CBZ, the MP3 of Comics
Digital music and, more recently, digital video and digital books, have changed the way we consume media. Comic books are no different, and with the advent of tablet computers, digital comics are becoming more and more popular. If you don't have a tablet computer, however, viewing CBR (or their zip compressed counterpart, CBZ) files is as simple as installing a CBR reader and downloading your favorite comic.
Many comic book readers are available for Linux. A quick Google search will turn up programs like Comix, ComicMaster and Comical, all of which display digital comics quite well. Another search likely will turn up some free comic resources, like the one shown here: Cory Doctorow's Futuristic Takes of the Here and Now. If you miss the comic books of your youth, or if you still enjoy them on a regular basis, you owe it to yourself to check out CBR/CBZ files.
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- Happy Birthday Linux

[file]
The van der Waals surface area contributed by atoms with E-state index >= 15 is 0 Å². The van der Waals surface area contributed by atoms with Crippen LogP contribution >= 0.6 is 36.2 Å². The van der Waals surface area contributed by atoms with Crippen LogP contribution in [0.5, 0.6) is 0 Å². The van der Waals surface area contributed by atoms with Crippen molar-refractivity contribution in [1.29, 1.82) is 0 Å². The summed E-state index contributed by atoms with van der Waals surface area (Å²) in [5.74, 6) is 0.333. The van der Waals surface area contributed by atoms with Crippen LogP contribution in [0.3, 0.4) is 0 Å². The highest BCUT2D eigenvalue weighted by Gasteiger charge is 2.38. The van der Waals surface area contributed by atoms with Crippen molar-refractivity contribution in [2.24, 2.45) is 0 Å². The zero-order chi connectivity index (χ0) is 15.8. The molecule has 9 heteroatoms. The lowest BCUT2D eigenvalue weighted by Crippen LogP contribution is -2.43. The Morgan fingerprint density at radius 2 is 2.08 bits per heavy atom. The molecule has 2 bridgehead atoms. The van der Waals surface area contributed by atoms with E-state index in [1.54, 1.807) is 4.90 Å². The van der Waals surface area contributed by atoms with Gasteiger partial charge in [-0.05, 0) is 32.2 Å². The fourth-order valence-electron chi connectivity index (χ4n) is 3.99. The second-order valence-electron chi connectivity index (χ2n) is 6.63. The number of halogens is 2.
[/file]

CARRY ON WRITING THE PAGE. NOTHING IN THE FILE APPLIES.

- Download "Linux Management with Red Hat Satellite: Measuring Business Impact and ROI"
- ContainerCon Vendors Offer Flexible Solutions for Managing All Your New Micro-VMs
- What I Wish I’d Known When I Was an Embedded Linux Newbie
- Updates from LinuxCon and ContainerCon, Toronto, August 2016
- New Version of GParted
- NVMe over Fabrics Support Coming to the Linux 4.8 Kernel
- Returning Values from Bash Functions
- All about printf
- Tech Tip: Really Simple HTTP Server with Python
With all the industry talk about the benefits of Linux on Power and all the performance advantages offered by its open architecture, you may be considering a move in that direction. If you are thinking about analytics, big data and cloud computing, you would be right to evaluate Power. The idea of using commodity x86 hardware and replacing it every three years is an outdated cost model. It doesn’t consider the total cost of ownership, and it doesn’t consider the advantage of real processing power, high-availability and multithreading like a demon.
This ebook takes a look at some of the practical applications of the Linux on Power platform and ways you might bring all the performance power of this open architecture to bear for your organization. There are no smoke and mirrors here—just hard, cold, empirical evidence provided by independent sources. I also consider some innovative ways Linux on Power will be used in the future.Get the Guide